The Seminary was purchased in 1916 by Dr. James E. Ament, who expanded the campus. Dr. Roy Tasco Davis bought the school in 1937, and renamed the school National Park College.

Following the outbreak of World War II, Dr. Davis was required by the War Powers Act to sell the Seminary to the U. S. Army and it became an annex to the Walter Reed Army Hospital, serving as a rehabilitation and convalescent center for soldiers wounded in World War II, the Korean Conflict, and the Viet Nam War. After patient care was discontinued at the Seminary, the property continued to be used for medical research, military housing, and administrative purposes. Over the years, the buildings and grounds declined from inadequate maintenance, and the Army tore down or altered several buildings. When Army officials began to discuss tearing down more of the historic buildings, the Maryland Historical Trust sought to protect the most historic part of the site by securing its listing in 1972 on the National Register of Historic Places as the National Park Seminary Historic District.

Save Our Seminary Formed

Founded in 1988 and incorporated in 1989 by a group of local volunteers and preservationists, SOS was established to combat the neglect of the unique, beautiful and historic buildings and landscape of the National Park Seminary in Silver Spring. Wayne Goldstein, whose passion for historic preservation has left a wonderful legacy for Montgomery County, offered his advice and assistance to the volunteers of SOS about the steps that needed to be taken to save the site.

As a result of the efforts of SOS and its supporters, in 2004, the Army excessed the property and it was transferred through Montgomery County to a partnership of The Alexander Company, and EYA. The historic buildings were saved and the Seminary has been transformed into a unique residential community. A permanent preservation easement protects the Historic District and assures public access to it. The site is now listed in the National Trust of Historic Places by the U.S. Department of Interior for its architectural significance and its role in women’s education and the history of U.S. Army medicine.

SOS volunteers created the organization that educated the public and brought attention to this nearly forgotten gem. They conduct monthly tours and have published a book to share the story and bring life to the campus history. Enchanted Forest Glen is the award-winning photographic history of the National Park Seminary and the successful effort to save it from demolition by neglect. Throughout the years, with their passion and perseverance, SOS has advocated on behalf of the site’s significant past, dealt with daily on-site maintenance, assisted throughout the rehabilitation by storing and cataloguing artifacts and sculpture, supplied historic photos to aid in the restoration of historic buildings and raised funds for professional conservation. More information on SOS and the history of the campus can be found at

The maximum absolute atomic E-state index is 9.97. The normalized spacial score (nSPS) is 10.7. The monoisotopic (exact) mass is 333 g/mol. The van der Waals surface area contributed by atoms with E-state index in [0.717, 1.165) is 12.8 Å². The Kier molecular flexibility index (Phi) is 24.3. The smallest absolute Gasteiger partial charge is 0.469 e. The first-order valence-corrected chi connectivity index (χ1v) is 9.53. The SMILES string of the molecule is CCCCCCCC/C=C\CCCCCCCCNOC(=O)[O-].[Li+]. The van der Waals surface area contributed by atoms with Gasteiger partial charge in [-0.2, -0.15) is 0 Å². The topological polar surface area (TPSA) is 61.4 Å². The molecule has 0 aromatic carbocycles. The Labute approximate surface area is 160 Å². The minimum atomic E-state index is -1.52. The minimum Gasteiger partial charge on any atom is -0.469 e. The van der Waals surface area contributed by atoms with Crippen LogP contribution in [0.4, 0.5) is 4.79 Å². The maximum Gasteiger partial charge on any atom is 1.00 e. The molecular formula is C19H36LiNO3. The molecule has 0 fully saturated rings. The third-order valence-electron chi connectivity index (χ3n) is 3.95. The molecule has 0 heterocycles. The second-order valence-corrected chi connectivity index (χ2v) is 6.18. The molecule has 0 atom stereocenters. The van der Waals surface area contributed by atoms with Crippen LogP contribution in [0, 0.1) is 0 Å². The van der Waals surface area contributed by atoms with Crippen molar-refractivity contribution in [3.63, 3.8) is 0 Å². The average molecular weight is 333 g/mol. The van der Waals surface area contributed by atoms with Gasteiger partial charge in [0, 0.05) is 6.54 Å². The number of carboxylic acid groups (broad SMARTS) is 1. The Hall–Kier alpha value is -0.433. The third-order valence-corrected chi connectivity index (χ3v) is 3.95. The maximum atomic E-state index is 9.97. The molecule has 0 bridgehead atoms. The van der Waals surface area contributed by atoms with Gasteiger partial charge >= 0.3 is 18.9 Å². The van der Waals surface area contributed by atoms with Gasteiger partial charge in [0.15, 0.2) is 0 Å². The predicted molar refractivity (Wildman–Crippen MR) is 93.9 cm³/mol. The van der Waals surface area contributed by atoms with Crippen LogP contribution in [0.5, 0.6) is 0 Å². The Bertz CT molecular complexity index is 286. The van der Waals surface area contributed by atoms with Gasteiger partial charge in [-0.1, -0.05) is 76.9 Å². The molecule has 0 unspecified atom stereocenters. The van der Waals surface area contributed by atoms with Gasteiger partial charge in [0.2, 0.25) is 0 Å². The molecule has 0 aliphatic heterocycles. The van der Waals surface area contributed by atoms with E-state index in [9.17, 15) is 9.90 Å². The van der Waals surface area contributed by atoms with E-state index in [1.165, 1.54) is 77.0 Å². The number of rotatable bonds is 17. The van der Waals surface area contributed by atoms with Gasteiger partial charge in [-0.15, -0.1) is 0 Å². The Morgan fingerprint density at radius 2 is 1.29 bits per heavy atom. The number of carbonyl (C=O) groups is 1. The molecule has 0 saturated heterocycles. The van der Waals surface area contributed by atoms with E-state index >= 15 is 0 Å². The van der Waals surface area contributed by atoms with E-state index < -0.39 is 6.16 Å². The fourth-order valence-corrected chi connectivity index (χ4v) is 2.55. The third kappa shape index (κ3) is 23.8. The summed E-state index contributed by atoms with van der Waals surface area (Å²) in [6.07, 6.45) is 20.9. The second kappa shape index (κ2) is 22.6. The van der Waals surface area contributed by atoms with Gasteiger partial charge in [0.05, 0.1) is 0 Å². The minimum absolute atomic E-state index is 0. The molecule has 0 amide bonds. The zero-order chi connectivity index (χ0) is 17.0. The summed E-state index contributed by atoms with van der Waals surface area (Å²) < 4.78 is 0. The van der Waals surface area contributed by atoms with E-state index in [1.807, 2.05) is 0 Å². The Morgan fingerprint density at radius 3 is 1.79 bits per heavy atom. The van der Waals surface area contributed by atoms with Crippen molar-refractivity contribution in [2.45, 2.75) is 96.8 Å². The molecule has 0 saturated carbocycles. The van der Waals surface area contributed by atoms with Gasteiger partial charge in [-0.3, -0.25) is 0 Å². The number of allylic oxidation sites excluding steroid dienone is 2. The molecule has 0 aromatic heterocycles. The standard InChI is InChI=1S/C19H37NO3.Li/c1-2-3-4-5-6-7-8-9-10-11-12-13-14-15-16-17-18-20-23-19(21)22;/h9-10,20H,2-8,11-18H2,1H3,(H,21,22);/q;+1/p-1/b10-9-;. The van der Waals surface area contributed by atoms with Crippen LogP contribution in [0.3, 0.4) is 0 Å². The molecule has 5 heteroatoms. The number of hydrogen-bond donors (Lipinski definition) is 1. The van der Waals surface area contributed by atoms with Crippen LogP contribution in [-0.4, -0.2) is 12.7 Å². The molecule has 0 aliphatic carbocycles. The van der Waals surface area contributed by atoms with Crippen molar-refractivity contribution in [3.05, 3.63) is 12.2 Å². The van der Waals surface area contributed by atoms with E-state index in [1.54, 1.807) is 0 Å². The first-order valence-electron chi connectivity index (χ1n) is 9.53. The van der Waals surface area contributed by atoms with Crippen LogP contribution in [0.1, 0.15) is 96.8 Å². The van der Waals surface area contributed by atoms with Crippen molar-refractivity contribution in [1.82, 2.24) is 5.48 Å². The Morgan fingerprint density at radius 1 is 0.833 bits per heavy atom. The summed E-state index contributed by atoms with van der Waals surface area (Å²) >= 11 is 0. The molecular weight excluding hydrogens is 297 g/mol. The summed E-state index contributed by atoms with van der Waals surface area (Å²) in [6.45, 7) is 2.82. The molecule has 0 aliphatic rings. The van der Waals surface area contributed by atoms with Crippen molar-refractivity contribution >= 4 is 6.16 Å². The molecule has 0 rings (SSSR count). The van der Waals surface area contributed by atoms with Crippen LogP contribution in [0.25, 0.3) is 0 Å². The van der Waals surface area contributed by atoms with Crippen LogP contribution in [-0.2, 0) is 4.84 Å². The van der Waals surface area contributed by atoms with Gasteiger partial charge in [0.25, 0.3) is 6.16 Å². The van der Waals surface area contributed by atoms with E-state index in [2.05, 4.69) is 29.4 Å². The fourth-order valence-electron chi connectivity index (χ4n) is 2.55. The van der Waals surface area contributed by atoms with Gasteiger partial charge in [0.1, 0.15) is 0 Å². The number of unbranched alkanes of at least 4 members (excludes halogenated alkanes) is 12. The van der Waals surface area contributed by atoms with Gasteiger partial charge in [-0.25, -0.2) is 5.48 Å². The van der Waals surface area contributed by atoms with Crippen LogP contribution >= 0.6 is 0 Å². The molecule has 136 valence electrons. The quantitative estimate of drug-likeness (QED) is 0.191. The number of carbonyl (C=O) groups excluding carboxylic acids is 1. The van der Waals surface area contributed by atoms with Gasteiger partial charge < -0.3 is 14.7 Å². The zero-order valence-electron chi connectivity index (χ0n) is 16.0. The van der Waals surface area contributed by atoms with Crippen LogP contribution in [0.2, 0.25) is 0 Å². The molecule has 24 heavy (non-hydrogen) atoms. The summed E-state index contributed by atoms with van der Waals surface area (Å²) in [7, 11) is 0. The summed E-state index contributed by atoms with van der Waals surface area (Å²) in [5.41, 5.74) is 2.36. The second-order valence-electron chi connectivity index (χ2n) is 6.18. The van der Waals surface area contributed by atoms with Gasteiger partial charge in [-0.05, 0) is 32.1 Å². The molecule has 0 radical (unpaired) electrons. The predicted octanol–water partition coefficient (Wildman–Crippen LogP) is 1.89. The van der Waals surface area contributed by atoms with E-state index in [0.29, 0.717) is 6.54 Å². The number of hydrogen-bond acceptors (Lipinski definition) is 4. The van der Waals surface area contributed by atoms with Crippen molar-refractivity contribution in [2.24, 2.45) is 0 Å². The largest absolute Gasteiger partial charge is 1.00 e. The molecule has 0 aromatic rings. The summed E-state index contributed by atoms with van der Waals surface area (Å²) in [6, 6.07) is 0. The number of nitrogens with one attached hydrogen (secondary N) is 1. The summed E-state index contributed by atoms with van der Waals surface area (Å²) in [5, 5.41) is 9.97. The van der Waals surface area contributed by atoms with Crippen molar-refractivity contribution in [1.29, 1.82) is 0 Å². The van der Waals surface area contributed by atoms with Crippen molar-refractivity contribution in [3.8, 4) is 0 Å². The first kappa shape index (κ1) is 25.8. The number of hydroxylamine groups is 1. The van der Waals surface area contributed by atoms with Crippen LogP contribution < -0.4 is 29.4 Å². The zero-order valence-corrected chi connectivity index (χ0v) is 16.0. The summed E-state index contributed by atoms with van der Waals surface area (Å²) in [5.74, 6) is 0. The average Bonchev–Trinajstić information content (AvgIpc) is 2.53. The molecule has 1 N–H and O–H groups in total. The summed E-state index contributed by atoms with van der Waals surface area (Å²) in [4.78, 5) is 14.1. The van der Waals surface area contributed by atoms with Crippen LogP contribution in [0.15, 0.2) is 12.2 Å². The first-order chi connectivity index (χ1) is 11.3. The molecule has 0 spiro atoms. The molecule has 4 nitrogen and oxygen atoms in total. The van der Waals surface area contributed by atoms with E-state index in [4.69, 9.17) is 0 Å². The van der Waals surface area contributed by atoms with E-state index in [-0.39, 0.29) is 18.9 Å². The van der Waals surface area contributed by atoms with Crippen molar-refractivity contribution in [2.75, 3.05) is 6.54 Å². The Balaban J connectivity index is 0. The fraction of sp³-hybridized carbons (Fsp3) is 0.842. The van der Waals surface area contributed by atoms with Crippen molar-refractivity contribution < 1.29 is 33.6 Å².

We are sure that Wayne Goldstein would be delighted to see this organization honored with the award that bears his name.

The Star Cup: Planning and Land Use Committee

This Award is awarded to the Federation delegate or committee performing the most outstanding public service on behalf of Montgomery County. This year we once again honor the Planning and Land Use Committee (PLU). The PLU Committee is chaired by Virginia Sheard, a long-standing board member and contributor extraordinaire to the workings of the Civic Fed. Members of the PLU Committee have attended countless meetings, listened to and reported on the County’s zoning rewrite process, and diligently kept us informed on this very complex but important process. We thank them for their continued exemplary service and are honored to award them with the Star Cup, named after the Washington Star.

Congratulations to all our Awardees.